BEMIDJI – After nearly a century in business, Naylor’s Electric is announcing today that it will begin the process of closing the business.
A sale is expected to begin next week as the four owners prepare for retirement.
“We’ve been at this for over 40 years. We’re all in our 60s and there’s no one coming behind us,” said Robb Naylor, one of four cousins who own the longtime Bemidji business. “We’re the third generation but there isn’t a fourth generation coming in behind us with an interest.”
The store already was at a crossroads, having committed to a lease arrangement with TrekNorth Junior and Senior High School to have the charter school take over the 5.5-acre property.
Remodeling work is expected to begin this fall for TrekNorth, Naylor said.
TrekNorth approached the Naylors a couple of years ago wondering if they would be open to leasing the building, Robb Naylor said. It hadn’t cross their minds, but the owners realized that it might be a good arrangement.
“We’re happy,” Robb Naylor said. “They’ll be a wonderful renter. We’re excited for them.”
At the time, the Naylors expected to relocate the business. But as the owners looked at available properties, the investment that it would take and considering the owners’ ages, they had a change of heart.
“Initially, we thought, ‘We have to keep going,’” he said. “But then we thought about it for a while and it was like, no, we don’t have to.”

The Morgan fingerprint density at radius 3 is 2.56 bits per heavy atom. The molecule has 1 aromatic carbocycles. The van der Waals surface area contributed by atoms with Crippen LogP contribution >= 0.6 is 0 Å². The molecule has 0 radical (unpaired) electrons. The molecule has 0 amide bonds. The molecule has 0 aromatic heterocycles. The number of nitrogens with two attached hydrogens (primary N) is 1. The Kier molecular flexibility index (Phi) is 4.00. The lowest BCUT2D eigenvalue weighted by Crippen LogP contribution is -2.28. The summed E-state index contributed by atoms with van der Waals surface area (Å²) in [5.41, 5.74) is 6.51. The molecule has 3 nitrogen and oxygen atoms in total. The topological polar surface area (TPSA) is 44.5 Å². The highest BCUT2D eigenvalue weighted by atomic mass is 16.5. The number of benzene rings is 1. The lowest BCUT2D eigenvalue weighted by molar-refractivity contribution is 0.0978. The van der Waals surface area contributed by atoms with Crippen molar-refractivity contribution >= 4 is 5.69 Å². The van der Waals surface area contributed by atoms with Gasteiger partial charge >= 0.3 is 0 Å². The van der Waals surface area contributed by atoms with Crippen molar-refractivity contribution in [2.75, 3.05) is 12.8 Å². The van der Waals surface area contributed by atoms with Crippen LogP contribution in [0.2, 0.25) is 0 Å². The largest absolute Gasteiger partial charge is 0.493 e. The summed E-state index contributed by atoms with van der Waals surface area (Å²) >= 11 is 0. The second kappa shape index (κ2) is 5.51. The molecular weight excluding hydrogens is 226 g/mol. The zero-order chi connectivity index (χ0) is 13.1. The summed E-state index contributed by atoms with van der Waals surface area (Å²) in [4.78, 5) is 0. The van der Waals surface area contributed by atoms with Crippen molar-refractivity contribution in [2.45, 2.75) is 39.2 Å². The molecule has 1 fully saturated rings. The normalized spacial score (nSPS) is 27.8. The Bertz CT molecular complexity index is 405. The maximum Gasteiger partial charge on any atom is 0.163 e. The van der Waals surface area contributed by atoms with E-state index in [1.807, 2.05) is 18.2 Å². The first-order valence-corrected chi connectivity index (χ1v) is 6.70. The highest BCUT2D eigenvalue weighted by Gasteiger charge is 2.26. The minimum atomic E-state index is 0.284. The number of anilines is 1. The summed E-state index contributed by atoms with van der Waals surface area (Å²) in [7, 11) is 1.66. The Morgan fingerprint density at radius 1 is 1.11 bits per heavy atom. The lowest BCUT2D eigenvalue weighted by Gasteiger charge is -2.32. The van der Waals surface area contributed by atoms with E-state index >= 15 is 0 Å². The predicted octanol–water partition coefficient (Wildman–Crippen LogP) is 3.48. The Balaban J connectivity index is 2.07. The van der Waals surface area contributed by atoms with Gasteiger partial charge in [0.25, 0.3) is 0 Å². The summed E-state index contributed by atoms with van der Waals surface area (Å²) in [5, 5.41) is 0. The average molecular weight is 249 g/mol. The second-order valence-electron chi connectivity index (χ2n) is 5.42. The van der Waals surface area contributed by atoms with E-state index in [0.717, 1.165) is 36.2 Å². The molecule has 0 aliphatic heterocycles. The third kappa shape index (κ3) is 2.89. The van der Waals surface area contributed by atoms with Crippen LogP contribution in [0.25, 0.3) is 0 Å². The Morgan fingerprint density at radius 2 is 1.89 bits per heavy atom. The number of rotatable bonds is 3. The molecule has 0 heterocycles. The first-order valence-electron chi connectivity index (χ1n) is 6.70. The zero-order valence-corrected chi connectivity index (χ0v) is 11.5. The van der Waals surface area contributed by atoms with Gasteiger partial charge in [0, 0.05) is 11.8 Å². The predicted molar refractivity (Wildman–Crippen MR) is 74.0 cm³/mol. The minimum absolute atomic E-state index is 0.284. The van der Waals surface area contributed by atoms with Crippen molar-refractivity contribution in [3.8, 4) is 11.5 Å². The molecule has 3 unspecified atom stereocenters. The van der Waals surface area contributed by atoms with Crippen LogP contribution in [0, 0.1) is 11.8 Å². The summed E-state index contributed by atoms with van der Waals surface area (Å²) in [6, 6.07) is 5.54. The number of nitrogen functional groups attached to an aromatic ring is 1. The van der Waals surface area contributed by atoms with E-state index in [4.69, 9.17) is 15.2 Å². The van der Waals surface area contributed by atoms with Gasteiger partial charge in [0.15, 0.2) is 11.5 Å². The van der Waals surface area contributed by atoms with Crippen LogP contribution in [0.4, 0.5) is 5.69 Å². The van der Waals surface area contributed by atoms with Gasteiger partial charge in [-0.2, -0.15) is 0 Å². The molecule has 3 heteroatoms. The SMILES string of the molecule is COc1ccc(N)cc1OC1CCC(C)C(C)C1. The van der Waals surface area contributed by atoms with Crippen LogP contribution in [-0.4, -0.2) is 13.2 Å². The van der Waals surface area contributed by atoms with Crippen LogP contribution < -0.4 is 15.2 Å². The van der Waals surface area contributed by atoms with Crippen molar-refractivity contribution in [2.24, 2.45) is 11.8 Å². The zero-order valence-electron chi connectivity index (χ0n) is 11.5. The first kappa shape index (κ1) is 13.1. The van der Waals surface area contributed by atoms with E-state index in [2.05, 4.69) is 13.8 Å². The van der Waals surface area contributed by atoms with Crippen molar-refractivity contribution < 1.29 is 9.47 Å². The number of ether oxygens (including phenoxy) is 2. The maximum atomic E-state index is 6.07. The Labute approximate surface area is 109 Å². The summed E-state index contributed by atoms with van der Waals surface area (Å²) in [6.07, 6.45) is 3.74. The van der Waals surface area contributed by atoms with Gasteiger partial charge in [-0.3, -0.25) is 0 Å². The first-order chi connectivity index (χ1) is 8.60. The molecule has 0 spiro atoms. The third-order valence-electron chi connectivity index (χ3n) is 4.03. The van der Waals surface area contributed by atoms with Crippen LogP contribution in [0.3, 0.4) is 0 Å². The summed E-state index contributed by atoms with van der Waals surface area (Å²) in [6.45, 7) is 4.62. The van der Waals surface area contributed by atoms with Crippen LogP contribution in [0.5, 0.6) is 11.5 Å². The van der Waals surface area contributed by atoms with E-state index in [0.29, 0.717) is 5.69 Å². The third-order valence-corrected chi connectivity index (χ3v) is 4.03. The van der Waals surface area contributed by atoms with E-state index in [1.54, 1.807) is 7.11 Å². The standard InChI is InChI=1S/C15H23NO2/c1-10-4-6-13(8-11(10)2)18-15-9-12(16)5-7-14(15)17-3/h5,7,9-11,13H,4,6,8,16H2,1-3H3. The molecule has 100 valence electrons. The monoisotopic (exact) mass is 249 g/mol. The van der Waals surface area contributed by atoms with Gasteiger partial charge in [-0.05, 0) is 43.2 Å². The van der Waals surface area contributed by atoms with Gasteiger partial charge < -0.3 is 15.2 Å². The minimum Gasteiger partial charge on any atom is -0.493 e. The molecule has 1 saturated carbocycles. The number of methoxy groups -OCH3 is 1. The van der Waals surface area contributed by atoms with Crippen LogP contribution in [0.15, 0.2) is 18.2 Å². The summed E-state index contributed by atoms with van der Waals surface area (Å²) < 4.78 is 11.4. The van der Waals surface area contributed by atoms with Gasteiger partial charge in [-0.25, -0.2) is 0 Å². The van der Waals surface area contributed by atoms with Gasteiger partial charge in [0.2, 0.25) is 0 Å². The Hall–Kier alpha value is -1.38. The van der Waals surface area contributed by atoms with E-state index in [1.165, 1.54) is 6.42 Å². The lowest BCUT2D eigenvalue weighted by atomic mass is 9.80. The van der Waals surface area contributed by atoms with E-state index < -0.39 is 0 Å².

The business dates back to at least 1920 when it was incorporated by Albert “A.J.” Naylor Sr., who started the company out of his garage.
A.J. Naylor Sr., the cousins’ grandfather, moved to Bemidji in the 1900s to operate the “light plant,” the city’s first power-generating facility. It was called the light plant because, at the time, electricity only powered lights.
In time, since he knew something about electricity, A.J. Naylor Sr. broke into the electrical-contracting business, going into homes to install electrical sockets.
His sons – Richard, Charles, Jack and William “Chub” – returned from World War II and bought the business from their father in 1950, Robb Naylor said.
The business slowly expanded, first doing a little bit of wiring work and then selling electrical items such as radios and appliances as they became available.
The four cousins grew up with the business, working at Naylor’s throughout high school and college.
“I’ve been doing this for 44 years,” Robb Naylor said.
Naylor’s has employed as many as 70 employees at one time and now has about 11 on staff. Robb Naylor said they were kept informed as the owners looked into their options for the future.
“Throughout the process of considering a move, they knew we would be actively looking to see if it made sense,” he said. “That whole process, the whole discernment process, ultimately led us to decide, no. We all came in together at the same time, let’s all exit and retire at the same time.”